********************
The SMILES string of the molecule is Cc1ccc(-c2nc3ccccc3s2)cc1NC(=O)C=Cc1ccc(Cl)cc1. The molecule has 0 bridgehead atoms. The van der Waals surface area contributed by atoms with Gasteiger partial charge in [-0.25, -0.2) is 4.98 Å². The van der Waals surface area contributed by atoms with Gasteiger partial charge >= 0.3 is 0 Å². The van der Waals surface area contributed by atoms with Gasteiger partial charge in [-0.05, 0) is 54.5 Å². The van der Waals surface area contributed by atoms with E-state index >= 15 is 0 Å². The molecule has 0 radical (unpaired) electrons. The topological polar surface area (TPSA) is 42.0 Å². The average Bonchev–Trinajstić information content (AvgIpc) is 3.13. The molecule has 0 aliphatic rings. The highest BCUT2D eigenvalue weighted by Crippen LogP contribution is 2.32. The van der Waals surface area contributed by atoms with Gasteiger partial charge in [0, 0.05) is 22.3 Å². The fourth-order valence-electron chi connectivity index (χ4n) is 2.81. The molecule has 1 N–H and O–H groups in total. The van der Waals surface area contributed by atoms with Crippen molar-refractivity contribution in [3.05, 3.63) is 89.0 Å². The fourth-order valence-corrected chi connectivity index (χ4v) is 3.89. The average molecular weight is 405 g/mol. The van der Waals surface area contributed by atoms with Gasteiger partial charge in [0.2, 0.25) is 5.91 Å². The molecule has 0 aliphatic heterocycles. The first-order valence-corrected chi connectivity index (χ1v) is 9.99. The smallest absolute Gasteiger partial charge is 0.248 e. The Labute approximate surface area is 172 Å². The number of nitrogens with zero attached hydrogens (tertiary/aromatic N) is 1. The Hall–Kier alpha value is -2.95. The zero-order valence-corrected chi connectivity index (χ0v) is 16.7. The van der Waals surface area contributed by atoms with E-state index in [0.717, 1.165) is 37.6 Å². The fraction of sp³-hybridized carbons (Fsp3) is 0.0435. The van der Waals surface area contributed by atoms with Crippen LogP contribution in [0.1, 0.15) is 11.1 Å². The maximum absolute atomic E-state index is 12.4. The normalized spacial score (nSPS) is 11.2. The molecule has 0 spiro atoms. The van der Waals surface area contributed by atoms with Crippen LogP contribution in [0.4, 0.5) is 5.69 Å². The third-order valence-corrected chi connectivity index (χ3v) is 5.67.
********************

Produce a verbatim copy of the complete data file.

The SMILES string of the molecule is Cc1ccc(-c2nc3ccccc3s2)cc1NC(=O)C=Cc1ccc(Cl)cc1. The molecule has 0 bridgehead atoms. The van der Waals surface area contributed by atoms with Gasteiger partial charge in [-0.25, -0.2) is 4.98 Å². The van der Waals surface area contributed by atoms with Gasteiger partial charge >= 0.3 is 0 Å². The van der Waals surface area contributed by atoms with Gasteiger partial charge in [-0.05, 0) is 54.5 Å². The van der Waals surface area contributed by atoms with E-state index >= 15 is 0 Å². The molecule has 0 radical (unpaired) electrons. The topological polar surface area (TPSA) is 42.0 Å². The average Bonchev–Trinajstić information content (AvgIpc) is 3.13. The molecule has 0 aliphatic rings. The highest BCUT2D eigenvalue weighted by Crippen LogP contribution is 2.32. The van der Waals surface area contributed by atoms with Gasteiger partial charge in [0, 0.05) is 22.3 Å². The fourth-order valence-electron chi connectivity index (χ4n) is 2.81. The molecule has 1 N–H and O–H groups in total. The van der Waals surface area contributed by atoms with Crippen molar-refractivity contribution in [3.05, 3.63) is 89.0 Å². The fourth-order valence-corrected chi connectivity index (χ4v) is 3.89. The average molecular weight is 405 g/mol. The van der Waals surface area contributed by atoms with Gasteiger partial charge in [0.2, 0.25) is 5.91 Å². The molecule has 0 aliphatic heterocycles. The first-order valence-corrected chi connectivity index (χ1v) is 9.99. The smallest absolute Gasteiger partial charge is 0.248 e. The Labute approximate surface area is 172 Å². The number of nitrogens with zero attached hydrogens (tertiary/aromatic N) is 1. The Hall–Kier alpha value is -2.95. The zero-order valence-corrected chi connectivity index (χ0v) is 16.7. The van der Waals surface area contributed by atoms with E-state index in [0.717, 1.165) is 37.6 Å². The fraction of sp³-hybridized carbons (Fsp3) is 0.0435. The van der Waals surface area contributed by atoms with Crippen LogP contribution in [0.1, 0.15) is 11.1 Å². The maximum absolute atomic E-state index is 12.4. The normalized spacial score (nSPS) is 11.2. The molecule has 0 spiro atoms. The van der Waals surface area contributed by atoms with Crippen LogP contribution in [0.4, 0.5) is 5.69 Å². The third-order valence-corrected chi connectivity index (χ3v) is 5.67.